First Palmer and Vassar [PV74a, b] developed an induction technique based on traditional ideas of what conditions are conducive to the OBE. Using four different groups of subjects in three stages, the method was modified to incorporate different techniques for muscular relaxation and disorientation. Each subject was brought into the laboratory and the experiment was explained to him. He was then taken into an inner room to lie on a comfortable reclining chair and told that a target picture would be placed on a table in the outer room.
The stage of the induction consisted of nearly fifteen minutes of progressive muscular relaxation with the subject being asked to heard a pulsating tone both through headphones and speakers which served to eliminate extraneous noises and produce a disorientating effect. At the same time he looked into a rotating red and green spiral lit by a flashing light; this stage lasted a little under ten minutes. In the final stage he was asked to imagine leaving the chair and floating into the outer room to look at the target, but here several variations were introduced. Some subjects were guided through the whole process by taped instructions while other were simply allowed to keep watching the spiral while they imagined it for themselves. For some the spiral was also only imagined and for some there was an extra stage of imagining the target.
When the procedure was over the subject filled in a questionnaire about his experiences in the experiment and completed an imaginary test (a shortened form of the Betts QMI). Then five pictures were placed before him. One was the target, but neither he nor the experimenter with him knew which it was. When he had rated each of the pictures on a 1 to 30 scale, the other experimenter was called in to say which was the target.
One of the questions asked was, 'Did you at any time during the experiment have the feeling that you were literally outside of your physical body?' Of 50 subject asked this question 21, or 42%, answered 'yes.' As for the scores on the targets, overall scores were not significally different from chance expectation. When the scores were compared for the 21 OBEers and the others there was no significant difference between them. The OBEers did get significantly fewer hits than expected by chance, but this result difficult to interpret.
Palmer and Lieberman [PL75a, b] took the techniques a stage further. Forty subjects were tested, but this time they had a visual ganzfeld: that is, half ping-pong balls were fixed over their eyes and a light was shone on them so as to produce a homogenous visual field. Half the subjects were given an 'active set' by being asked to leave their bodies and travel to the other room to see the target, while the other half were given a 'passive set' being asked only to allow imagery to flow freely in their mind.
As expected more of the 'active' subjects reported having felt out of their bodies: 13 out of 20 as opposed to only 4 in the passive condition. The active subjects also reported more vivid imagery and more effort expended in trying to see the target, but when it came to the ESP scores both groups were found to have scores close to chance expectation and there were no significant differences between them. However, those subjects who reported OBEs did do better than the others and significantly so. This result is quite different from the previous ones and is the opposite of what Palmer and Lieberman predicted, but it is what one would expect on the hypothesis that having an OBE facilitates ESP.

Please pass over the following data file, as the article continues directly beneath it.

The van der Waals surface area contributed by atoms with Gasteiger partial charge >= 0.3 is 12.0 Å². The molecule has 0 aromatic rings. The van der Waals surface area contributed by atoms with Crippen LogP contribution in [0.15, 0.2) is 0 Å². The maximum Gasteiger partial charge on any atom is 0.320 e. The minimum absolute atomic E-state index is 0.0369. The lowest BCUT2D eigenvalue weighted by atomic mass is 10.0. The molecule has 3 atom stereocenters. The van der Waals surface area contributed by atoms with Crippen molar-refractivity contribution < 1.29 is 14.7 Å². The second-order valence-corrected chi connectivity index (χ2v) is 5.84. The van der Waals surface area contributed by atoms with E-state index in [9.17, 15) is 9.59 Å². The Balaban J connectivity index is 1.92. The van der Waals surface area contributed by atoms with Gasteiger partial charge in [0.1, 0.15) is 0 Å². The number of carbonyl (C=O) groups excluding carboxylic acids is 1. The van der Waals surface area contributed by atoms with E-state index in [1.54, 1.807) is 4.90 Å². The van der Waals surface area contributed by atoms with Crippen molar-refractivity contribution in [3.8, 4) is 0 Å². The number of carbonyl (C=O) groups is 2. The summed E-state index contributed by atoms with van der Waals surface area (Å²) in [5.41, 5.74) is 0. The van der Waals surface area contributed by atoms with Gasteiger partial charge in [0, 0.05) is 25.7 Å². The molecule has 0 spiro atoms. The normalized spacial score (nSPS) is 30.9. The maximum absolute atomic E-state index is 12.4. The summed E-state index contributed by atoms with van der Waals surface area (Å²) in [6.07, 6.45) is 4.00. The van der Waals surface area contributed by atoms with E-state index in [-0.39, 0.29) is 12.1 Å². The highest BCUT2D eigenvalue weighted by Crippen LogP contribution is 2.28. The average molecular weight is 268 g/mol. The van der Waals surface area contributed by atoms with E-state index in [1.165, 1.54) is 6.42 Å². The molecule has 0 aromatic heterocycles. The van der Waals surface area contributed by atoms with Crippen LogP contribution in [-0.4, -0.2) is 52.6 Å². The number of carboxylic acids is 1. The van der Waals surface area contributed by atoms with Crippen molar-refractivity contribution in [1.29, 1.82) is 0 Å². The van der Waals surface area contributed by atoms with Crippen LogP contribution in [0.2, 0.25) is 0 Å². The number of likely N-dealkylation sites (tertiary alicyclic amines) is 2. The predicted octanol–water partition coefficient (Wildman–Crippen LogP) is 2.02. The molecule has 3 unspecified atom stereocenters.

Palmer and Lieverman put forward an interesting suggestion as to why more subjects in the active condition should report OBEs. Their idea is related to Schachter's theory of emotions, which has been very influential in psychology. This theory suggests that a person experiencing any emotion first feels the physiological effects of arousal, including such things as slight sweating, increased heart rate, tingling feelings, and so on, and then labels this feeling according to the situation as either 'anger,' 'passionate love,' 'fear' or whatever. In the case of these experiments the subject feels unusual sensations arising from the induction and then labels them according to his instructions. If he were told to imagine leaving his body and traveling another room he might interpret his feelings as those of leaving the body. Of course this suggestion has far wider implications for understanding the OBE than those relating to the evaluation of the results of these experiments.
In the next experiment Palmer and Lieberman tested 40 more subjects, incorporating suggestions from Robert Monroe's methods for inducing OBEs. The was no ganzfeld and instead of sitting in a chair the subjects lay on beds, sometimes with a vibrator attached to the springs. This time time 21 subjects reported OBEs; and, interestingly, these score higher on the Barber suggestibility scale, but they did not have better ESP scores.
In the final experiment in this series 40 more subjects were tested, 20 with ganzfeld and 20 were just told to close their eyes [Pal79a]. This time 13 in each group claimed to have had on OBE, but whether they did or not was not related to their ESP scores. This time EEG recording was also used, but it showed no differences related to the reported OBEs. All in all it seems that these experiments were successful in helping subjects to have an experience which they labelled as out of the body, but not in getting improved ESP scores or in finding an OBE state identifiable by EEG.
In an experiment designed to look at the effect of religious belief on susceptibility to OBEs, Smith and Irwin [SI81] tried to induce OBEs in two groups of students differing in their concern with religious affairs and human immortality. The induction was similar to that already described, but in addition the subjects were given an 'OBE-ness' questionnaire and were asked to try to 'see' two targets in an adjacent room. Later their impressions were given a veridicality score for resemblance to the targets. No differences between the groups were found for either OBE-ness or veridicality, but there was a highly significant correlation between OBE-ness and veridicality. This result implies that the more OBE-like the experience, the better the ESP.
All these experiments were aimed at finding out whether subjects could see a distant target during an OBE. Although the experimental OBE may differ from the spontaneous kind, a simple conclusion is possible from the experimental studies. That is, OBE vision, if it occurs, is extremely poor.